Blithe the Days of Summer – Part 1
Never mind that the town was half in ruins. Never mind that the guard were hard pressed to fend off from the Orcish camps that filled the canyon of Cirth Nur, and that Brassica and company had been fortunate to pass through Trestlebridge in a rare lull in the increasingly vicious assaults by the Tarkrip Orcs. Never mind that they were lucky that the inn was even still standing. And certainly never mind that it had been Llythne’s first time in a building less than a century old. Brassica had been shocked at the notion of what the big people allowed to pass for an inn.
She held her tongue, when they had stabled their horses, and been directed to the big old building, half its windows broken, and the door hanging on a single remaining hinge. She had managed to stifle the gasp when they were directed to rooms that were small, even by hobbit standards–and that there was not even the remotest consideration given to the fact that she was a hobbit. She had choked down the greasily filmed, lukewarm stew that the proprietress had reluctantly served. And then she had been shocked that creatures so elegant as the elves had been able to endure musty straw mattresses. Sharing a room with Llythne, she had talked the poor woman to sleep in a furious whisper, as she had listed the shortcomings of the Inn of Trestlebridge, and staunchly declared that she’d never, ever stay there again, if she could help it.
When they were clear of the gate, and beyond earshot of any of the residents of the tragically besieged hamlet, Brassica had exploded into a rant about what an inn should be.
It wasn’t out of any particular vindictiveness. But Brassica couldn’t help it, she was a hobbit with standards. Her family had, for generations, been the proprietors of one of the most well-regarded inns in the Shire, and Brassica had been stunned by the Inn in Trestlebridge. Her companions had listened patiently to her objections, and done their very best to try and provide some perspective, but it was only by the time they’d settled down for the night, in a camp of their own, that her ranting was winding down.
“See, now, aren’t we better off?” Brassica declared, to Celebarad, who was the only person still listening to her raving–Beldrieth having wandered off in her typical fashion, and Llythne busy with feeding the horses. Brassica had the suspicion that the horses didn’t actually need feeding, but she didn’t particularly hold it against the burglar. “Huh, it’s a darned shame, sleeping on the ground is better than sleeping in that rathole of an inn!”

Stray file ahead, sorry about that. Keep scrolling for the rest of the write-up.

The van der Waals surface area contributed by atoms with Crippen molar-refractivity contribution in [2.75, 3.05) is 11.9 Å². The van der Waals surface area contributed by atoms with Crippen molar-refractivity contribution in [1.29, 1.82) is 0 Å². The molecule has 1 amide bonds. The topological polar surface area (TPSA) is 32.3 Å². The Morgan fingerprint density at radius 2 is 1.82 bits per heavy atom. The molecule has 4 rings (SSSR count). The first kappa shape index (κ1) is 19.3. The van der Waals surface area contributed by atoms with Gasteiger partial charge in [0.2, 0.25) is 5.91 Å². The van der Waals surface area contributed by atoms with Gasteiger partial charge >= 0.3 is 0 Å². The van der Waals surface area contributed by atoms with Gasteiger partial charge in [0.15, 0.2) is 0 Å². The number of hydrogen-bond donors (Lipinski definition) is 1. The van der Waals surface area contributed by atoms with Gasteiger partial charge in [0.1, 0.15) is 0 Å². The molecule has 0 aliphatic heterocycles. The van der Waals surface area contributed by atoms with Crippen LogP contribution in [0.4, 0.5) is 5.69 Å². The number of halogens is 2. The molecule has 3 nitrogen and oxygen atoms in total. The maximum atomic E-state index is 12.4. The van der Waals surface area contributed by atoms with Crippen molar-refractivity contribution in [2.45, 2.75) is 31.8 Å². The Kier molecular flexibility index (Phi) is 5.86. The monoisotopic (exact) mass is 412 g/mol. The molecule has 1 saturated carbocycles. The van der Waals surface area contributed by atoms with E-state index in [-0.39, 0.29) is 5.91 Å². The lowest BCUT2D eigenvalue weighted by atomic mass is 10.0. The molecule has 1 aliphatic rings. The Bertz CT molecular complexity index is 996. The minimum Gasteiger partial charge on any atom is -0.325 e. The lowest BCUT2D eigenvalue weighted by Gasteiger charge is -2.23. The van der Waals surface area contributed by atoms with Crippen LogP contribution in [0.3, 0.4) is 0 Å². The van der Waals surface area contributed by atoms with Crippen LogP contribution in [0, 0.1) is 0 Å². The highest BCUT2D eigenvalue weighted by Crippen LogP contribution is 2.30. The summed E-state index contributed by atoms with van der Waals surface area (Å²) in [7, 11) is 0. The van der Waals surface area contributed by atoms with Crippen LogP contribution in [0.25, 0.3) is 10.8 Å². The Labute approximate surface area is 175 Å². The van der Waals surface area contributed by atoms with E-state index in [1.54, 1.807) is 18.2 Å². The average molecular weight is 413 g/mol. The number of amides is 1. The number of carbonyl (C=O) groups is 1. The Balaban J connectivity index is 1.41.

They sat together companionably beside the campfire. Brassica had spread her bedroll out, and shed her mailshirt and other heavy accouterments in favour of a pair of soft woolen trousers, and a warm flannel shirt, child-sized items which she had procured in Trestlebridge. Night had fallen, and they had long since settled in their camp for the night–a small, peaceful dell, off a fork in the main road that they had followed down from Trestlebridge. The sky was a perfectly cloudless dome, a deep, dusky violet at the horizon, and an inky black overhead. The nighttime breeze was sweet with the scent of wildflowers, and crickets sang their soft, metallic song. It was summer now, and truly summer, no longer were they in a region that was cooled by a great lake and swept by icy winds out of the north, or traipsing through the gloom that seemed to hang over the North Downs. It had actually rained on their way into Trestlebridge, which had added a certain degree of insult to injury, when their refuge from the rain had proven to be a whole other kind of trial.
“I am sorry that you have been angered,” Celebarad offered. However well his Westron was progressing, he had been given the opportunity to try out a great many platitudes on Brassica that day. Once he had grasped the subtlety that surrounded the fact that Brassica’s anger was not actually real anger, and rather in the nature of the righteous outrage and indignation more typical of hobbits, Celebarad seemed perfectly willing to tolerate her grousing in exchange for what Brassica suspected was a private amusement on his part.
She wasn’t especially bothered. She stretched out on the ground with a sigh and a harrumph. “You know,” she began to explain, getting to the meat of just why she was upset, “I didn’t realize, until we’d been on the road for a while, just how much traveling wears you out. Even just the riding! Maybe it’s not this way for elves, but I’m tired when I hit the ground again. I want a hot meal to fill my belly, and a soft pallet to curl myself up on, and I want to know I can close my eyes and not need to worry about anything but sleeping.”
“It is good to rest well,” the elf agreed brightly, and Brassica grinned at his enthusiasm